We don’t waste any time with monkey business over here at IP Whiteboard…until it involves one of our favourite stories of recent times, combining our love of selfies with copyright and cute animals.

This story is of course the tale of wildlife photographer David Slater, who claimed copyright ownership over some selfies taken by macaque monkeys in Indonesia using his camera (see here).

Slater published a book that included the photos, but the photos were also widely distributed by media outlets, including on Wikipedia. Wikipedia considered that because a monkey took the photos, and apes couldn’t claim copyright, the images had no owner.

Slater has continued selling copies of the photographs, as well as his book. The People for the Ethical Treatment of Animals (“PETA“) have now filed a suit in federal court in San Francisco seeking a court order allowing PETA to administer all proceeds from the photos for the benefit of the monkey and its habitat.

The named plaintiff is identified as Naruto, a crested macaque.

Lawyers from PETA who filed as the monkey’s “next friend” (a term used by those filing for those who cannot file themselves), consider that the US Copyright Act does not contain language limiting copyrights to humans, and that copyright belongs to the ‘being’ who took the photo. The complaint claims that “Naruto has the right to own and benefit from the copyright … in the same manner and to the same extent as any other author”.

As in Australia, the US Copyright Act protects “original works of authorship”, but “authorship” is not further defined. The US Copyright Office has issued guidance stating that to qualify as a work of “authorship”, a work must be created by a human being. It advises that it would not register works “produced by nature, animals or plants” (or, interestingly, works “purportedly created by divine or supernatural beings”) (see section 313.2 of the guidance). Its first example of such works is, somewhat pointedly, “a photograph taken by a monkey”. However, registration is not actually a precondition of copyright protection in the US (although for works of US origin, registration is necessary before you can sue for infringement), and the guidance from the Copyright Office is just that –guidance.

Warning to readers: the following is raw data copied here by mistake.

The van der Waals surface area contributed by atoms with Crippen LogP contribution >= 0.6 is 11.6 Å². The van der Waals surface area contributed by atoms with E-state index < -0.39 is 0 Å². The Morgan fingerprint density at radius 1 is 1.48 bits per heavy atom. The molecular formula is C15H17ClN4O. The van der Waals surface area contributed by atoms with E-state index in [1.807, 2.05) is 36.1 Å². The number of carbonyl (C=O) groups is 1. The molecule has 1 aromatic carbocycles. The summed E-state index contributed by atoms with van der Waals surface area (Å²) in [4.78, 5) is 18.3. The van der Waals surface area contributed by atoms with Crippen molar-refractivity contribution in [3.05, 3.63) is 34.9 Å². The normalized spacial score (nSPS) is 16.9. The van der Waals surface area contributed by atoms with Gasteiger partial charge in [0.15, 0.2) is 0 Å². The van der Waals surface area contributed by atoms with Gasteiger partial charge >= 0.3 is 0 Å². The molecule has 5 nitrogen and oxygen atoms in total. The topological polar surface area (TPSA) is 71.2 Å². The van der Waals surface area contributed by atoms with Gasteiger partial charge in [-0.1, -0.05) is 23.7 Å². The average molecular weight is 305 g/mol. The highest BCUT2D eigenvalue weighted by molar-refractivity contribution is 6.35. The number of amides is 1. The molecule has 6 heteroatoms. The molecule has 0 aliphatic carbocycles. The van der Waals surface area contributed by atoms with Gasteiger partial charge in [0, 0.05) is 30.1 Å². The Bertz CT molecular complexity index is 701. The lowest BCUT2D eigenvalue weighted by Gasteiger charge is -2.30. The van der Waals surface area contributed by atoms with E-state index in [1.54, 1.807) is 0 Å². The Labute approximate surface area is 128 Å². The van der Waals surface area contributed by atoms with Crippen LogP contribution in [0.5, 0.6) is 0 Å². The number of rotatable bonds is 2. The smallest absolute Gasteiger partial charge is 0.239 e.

Slate reports that in its view, this case is the next in an unsuccessful line of animal personhood cases (writing that this year, for example, a state court judge in New York rejected a suit seeking a writ of habeas corpus that would have freed two chimps from a research laboratory in New York on the basis that they were being wrongfully imprisoned). PETA might also have a tough time in Australia, as under our Copyright Act 1968 (Cth), “author” in relation to a photograph is actually defined as the person who took the photograph. The furthest we might get is that under the Acts Interpretation Act 1901 (Cth), expressions used to denote “persons” generally include “body politics or corporates, as well as an individual”. Unfortunately for Naruto, no reference is made to “monkeys”.

There’s a couple of interesting policy points to consider here too – one often put forward rationale of the intellectual property regime is that it serves to incentivise creation and innovation by allowing intellectual property to be financially exploited. Does this rationale apply when we’re talking about conferring copyright ownership on a monkey? Though we have a healthy respect for the intelligence of our animal friends, we think it’s unlikely that we could encourage animal creativity with the lure of monetary reward.

Secondly, even if we assume that Naruto cannot be the author of the photographs, this does not necessarily mean that Slater is either –he didn’t actually take the photographs (although the argument has been raised that Slater was the one that had expended the effort and creative input in arranging the photograph).

Does this mean that copyright simply does not subsist in the photographs? If we say that copyright does not subsist, will this discourage other wildlife photographers from experimenting and publishing their works? This may have a negative impact on another purpose of copyright protection –encouraging creative works to be made available to the public.

We’ll leave you to chimp away at that.